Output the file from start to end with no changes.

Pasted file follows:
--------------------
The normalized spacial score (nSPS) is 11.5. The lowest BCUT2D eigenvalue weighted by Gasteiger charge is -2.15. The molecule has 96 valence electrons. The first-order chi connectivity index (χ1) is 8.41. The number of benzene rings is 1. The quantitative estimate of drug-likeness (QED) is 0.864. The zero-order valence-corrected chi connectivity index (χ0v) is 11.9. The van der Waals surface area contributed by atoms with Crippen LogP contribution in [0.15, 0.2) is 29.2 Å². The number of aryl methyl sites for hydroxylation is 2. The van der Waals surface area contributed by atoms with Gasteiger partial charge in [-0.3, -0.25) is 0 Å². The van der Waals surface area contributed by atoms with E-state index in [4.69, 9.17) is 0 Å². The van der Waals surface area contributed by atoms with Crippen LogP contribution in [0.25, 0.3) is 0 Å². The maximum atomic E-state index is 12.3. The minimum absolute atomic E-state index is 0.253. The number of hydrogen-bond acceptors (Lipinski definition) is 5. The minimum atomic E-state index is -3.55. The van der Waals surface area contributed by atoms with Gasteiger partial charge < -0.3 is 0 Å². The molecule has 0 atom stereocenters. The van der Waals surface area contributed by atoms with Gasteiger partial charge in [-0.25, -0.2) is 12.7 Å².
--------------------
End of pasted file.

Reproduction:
The normalized spacial score (nSPS) is 11.5. The lowest BCUT2D eigenvalue weighted by Gasteiger charge is -2.15. The molecule has 96 valence electrons. The first-order chi connectivity index (χ1) is 8.41. The number of benzene rings is 1. The quantitative estimate of drug-likeness (QED) is 0.864. The zero-order valence-corrected chi connectivity index (χ0v) is 11.9. The van der Waals surface area contributed by atoms with Crippen LogP contribution in [0.15, 0.2) is 29.2 Å². The number of aryl methyl sites for hydroxylation is 2. The van der Waals surface area contributed by atoms with Gasteiger partial charge in [-0.3, -0.25) is 0 Å². The van der Waals surface area contributed by atoms with E-state index in [4.69, 9.17) is 0 Å². The van der Waals surface area contributed by atoms with Crippen LogP contribution in [0.25, 0.3) is 0 Å². The maximum atomic E-state index is 12.3. The minimum absolute atomic E-state index is 0.253. The number of hydrogen-bond acceptors (Lipinski definition) is 5. The minimum atomic E-state index is -3.55. The van der Waals surface area contributed by atoms with Gasteiger partial charge < -0.3 is 0 Å². The molecule has 0 atom stereocenters. The van der Waals surface area contributed by atoms with Gasteiger partial charge in [-0.25, -0.2) is 12.7 Å².